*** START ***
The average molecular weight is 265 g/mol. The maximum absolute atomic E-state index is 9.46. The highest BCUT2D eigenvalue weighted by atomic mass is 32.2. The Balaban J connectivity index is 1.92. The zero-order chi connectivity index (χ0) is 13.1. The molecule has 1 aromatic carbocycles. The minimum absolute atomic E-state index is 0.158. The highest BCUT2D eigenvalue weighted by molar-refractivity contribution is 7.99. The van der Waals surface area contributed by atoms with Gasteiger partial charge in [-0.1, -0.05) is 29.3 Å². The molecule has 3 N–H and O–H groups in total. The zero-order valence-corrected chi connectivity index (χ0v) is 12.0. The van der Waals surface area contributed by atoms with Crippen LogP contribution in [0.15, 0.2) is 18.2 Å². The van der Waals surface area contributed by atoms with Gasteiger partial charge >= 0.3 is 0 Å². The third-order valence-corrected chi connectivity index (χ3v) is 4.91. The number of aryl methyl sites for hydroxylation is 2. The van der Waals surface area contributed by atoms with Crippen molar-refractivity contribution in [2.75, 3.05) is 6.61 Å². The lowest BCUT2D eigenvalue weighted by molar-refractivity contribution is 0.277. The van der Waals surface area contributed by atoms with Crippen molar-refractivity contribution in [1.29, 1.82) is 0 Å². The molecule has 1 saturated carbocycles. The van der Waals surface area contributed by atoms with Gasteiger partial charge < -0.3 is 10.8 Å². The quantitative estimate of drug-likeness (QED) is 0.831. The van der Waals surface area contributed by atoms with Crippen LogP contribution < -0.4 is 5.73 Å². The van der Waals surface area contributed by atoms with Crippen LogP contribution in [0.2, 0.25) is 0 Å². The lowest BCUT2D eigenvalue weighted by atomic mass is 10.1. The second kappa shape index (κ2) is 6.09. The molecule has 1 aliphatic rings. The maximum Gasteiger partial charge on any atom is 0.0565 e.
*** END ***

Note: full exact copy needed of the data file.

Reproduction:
The average molecular weight is 265 g/mol. The maximum absolute atomic E-state index is 9.46. The highest BCUT2D eigenvalue weighted by atomic mass is 32.2. The Balaban J connectivity index is 1.92. The zero-order chi connectivity index (χ0) is 13.1. The molecule has 1 aromatic carbocycles. The minimum absolute atomic E-state index is 0.158. The highest BCUT2D eigenvalue weighted by molar-refractivity contribution is 7.99. The van der Waals surface area contributed by atoms with Gasteiger partial charge in [-0.1, -0.05) is 29.3 Å². The molecule has 3 N–H and O–H groups in total. The zero-order valence-corrected chi connectivity index (χ0v) is 12.0. The van der Waals surface area contributed by atoms with Crippen LogP contribution in [0.15, 0.2) is 18.2 Å². The van der Waals surface area contributed by atoms with Gasteiger partial charge >= 0.3 is 0 Å². The third-order valence-corrected chi connectivity index (χ3v) is 4.91. The number of aryl methyl sites for hydroxylation is 2. The van der Waals surface area contributed by atoms with Crippen molar-refractivity contribution in [2.75, 3.05) is 6.61 Å². The lowest BCUT2D eigenvalue weighted by molar-refractivity contribution is 0.277. The van der Waals surface area contributed by atoms with Crippen molar-refractivity contribution in [1.29, 1.82) is 0 Å². The molecule has 1 saturated carbocycles. The van der Waals surface area contributed by atoms with Gasteiger partial charge < -0.3 is 10.8 Å². The quantitative estimate of drug-likeness (QED) is 0.831. The van der Waals surface area contributed by atoms with Crippen LogP contribution < -0.4 is 5.73 Å². The van der Waals surface area contributed by atoms with Crippen LogP contribution in [0.2, 0.25) is 0 Å². The lowest BCUT2D eigenvalue weighted by atomic mass is 10.1. The second kappa shape index (κ2) is 6.09. The molecule has 1 aliphatic rings. The maximum Gasteiger partial charge on any atom is 0.0565 e.